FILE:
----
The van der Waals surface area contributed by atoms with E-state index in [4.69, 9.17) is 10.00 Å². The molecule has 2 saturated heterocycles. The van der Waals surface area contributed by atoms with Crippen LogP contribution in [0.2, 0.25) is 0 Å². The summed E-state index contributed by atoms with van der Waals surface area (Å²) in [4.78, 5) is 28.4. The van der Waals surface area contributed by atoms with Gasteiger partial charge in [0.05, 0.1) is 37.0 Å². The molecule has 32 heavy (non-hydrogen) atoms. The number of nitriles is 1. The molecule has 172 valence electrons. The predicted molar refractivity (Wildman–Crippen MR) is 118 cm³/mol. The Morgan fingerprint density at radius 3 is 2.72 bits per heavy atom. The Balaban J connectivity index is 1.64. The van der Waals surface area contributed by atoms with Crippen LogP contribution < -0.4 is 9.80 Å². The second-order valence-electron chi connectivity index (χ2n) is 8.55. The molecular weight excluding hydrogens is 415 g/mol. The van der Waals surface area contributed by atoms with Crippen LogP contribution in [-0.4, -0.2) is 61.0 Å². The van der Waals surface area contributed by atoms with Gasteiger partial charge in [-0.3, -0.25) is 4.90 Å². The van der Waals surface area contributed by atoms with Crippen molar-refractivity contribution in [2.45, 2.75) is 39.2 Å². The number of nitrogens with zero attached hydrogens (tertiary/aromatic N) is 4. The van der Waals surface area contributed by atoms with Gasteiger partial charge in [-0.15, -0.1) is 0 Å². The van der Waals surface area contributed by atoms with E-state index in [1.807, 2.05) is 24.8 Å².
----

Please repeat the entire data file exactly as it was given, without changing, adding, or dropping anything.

The van der Waals surface area contributed by atoms with E-state index in [4.69, 9.17) is 10.00 Å². The molecule has 2 saturated heterocycles. The van der Waals surface area contributed by atoms with Crippen LogP contribution in [0.2, 0.25) is 0 Å². The summed E-state index contributed by atoms with van der Waals surface area (Å²) in [4.78, 5) is 28.4. The van der Waals surface area contributed by atoms with Gasteiger partial charge in [0.05, 0.1) is 37.0 Å². The molecule has 32 heavy (non-hydrogen) atoms. The number of nitriles is 1. The molecule has 172 valence electrons. The predicted molar refractivity (Wildman–Crippen MR) is 118 cm³/mol. The Morgan fingerprint density at radius 3 is 2.72 bits per heavy atom. The Balaban J connectivity index is 1.64. The van der Waals surface area contributed by atoms with Crippen LogP contribution < -0.4 is 9.80 Å². The second-order valence-electron chi connectivity index (χ2n) is 8.55. The molecular weight excluding hydrogens is 415 g/mol. The van der Waals surface area contributed by atoms with Crippen LogP contribution in [-0.4, -0.2) is 61.0 Å². The van der Waals surface area contributed by atoms with Gasteiger partial charge in [-0.3, -0.25) is 4.90 Å². The van der Waals surface area contributed by atoms with Crippen molar-refractivity contribution in [2.45, 2.75) is 39.2 Å². The number of nitrogens with zero attached hydrogens (tertiary/aromatic N) is 4. The van der Waals surface area contributed by atoms with Gasteiger partial charge in [-0.15, -0.1) is 0 Å². The van der Waals surface area contributed by atoms with E-state index in [1.807, 2.05) is 24.8 Å².